When I was teaching subjects that I thoroughly understood, I had no problem assigning low grades to students whose work showed low levels of understanding. But I couldn't give low grades to fellow students whose work might really be displaying a far higher level of understanding than I was able to perceive because I did not thoroughly understand the subject myself yet. So I gave all of the other students higher grades than I thought they really deserved (with one exception described below). That's the bad news.
An unexpected learning opportunity
The good news for me personally was my discovery of other dimensions to the old adage, "If you want to achieve better understanding of a subject, try teaching it." Preparing my class notes, presentations, and exams required extensive reviews of the subject matter that invariably deepened my understanding of the subjects I was teaching. And engaging in conversations with peers also broadened my perspectives but, perhaps too often, I walked away from conversations with my peers thinking and sometimes saying, "Let's just agree to disagree" ...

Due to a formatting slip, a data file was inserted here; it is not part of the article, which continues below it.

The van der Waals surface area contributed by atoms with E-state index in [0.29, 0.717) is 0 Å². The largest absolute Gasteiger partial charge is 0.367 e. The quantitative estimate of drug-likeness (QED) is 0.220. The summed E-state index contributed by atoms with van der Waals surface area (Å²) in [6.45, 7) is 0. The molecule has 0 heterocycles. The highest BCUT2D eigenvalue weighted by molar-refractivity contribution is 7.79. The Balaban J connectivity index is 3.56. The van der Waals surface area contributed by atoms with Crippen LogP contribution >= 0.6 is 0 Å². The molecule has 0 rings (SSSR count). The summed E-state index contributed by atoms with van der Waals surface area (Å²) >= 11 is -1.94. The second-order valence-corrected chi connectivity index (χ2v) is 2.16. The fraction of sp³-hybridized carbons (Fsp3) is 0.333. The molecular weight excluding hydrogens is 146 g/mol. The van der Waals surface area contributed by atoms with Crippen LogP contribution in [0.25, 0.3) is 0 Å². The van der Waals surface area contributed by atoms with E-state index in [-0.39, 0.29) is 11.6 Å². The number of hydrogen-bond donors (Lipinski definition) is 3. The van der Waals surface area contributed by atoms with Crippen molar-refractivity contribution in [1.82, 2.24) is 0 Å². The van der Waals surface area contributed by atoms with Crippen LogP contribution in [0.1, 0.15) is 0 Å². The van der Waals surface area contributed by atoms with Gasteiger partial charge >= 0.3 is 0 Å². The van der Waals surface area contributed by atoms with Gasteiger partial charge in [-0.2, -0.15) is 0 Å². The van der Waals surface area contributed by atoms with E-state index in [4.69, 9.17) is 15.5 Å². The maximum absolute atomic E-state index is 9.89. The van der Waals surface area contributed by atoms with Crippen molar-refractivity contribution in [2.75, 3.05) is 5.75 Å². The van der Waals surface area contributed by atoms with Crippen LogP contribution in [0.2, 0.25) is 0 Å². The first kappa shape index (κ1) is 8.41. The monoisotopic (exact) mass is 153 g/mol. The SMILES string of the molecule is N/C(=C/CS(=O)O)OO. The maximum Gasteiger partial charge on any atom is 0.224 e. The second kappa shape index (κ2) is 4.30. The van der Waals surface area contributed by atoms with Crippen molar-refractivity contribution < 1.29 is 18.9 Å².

... but Hopkins wasn't going to let me use that dodge ... As a peer evaluator, I was now (temporarily) part of the course teaching staff, so my assessments would become part of the summative feedback the other students would receive. But here's the irony. When I didn't understand what another student was saying, now was the "teachable moment" for me, now was the time for me to do more reading to try to learn what the other student already knew, and I didn't. And when I thought I understood, but disagreed with what another student said, given my own limited understanding of the subject I had to consider the possibility that it might be because I really didn't understand what he or she was saying; so once again I was faced with a "teachable moment" for me.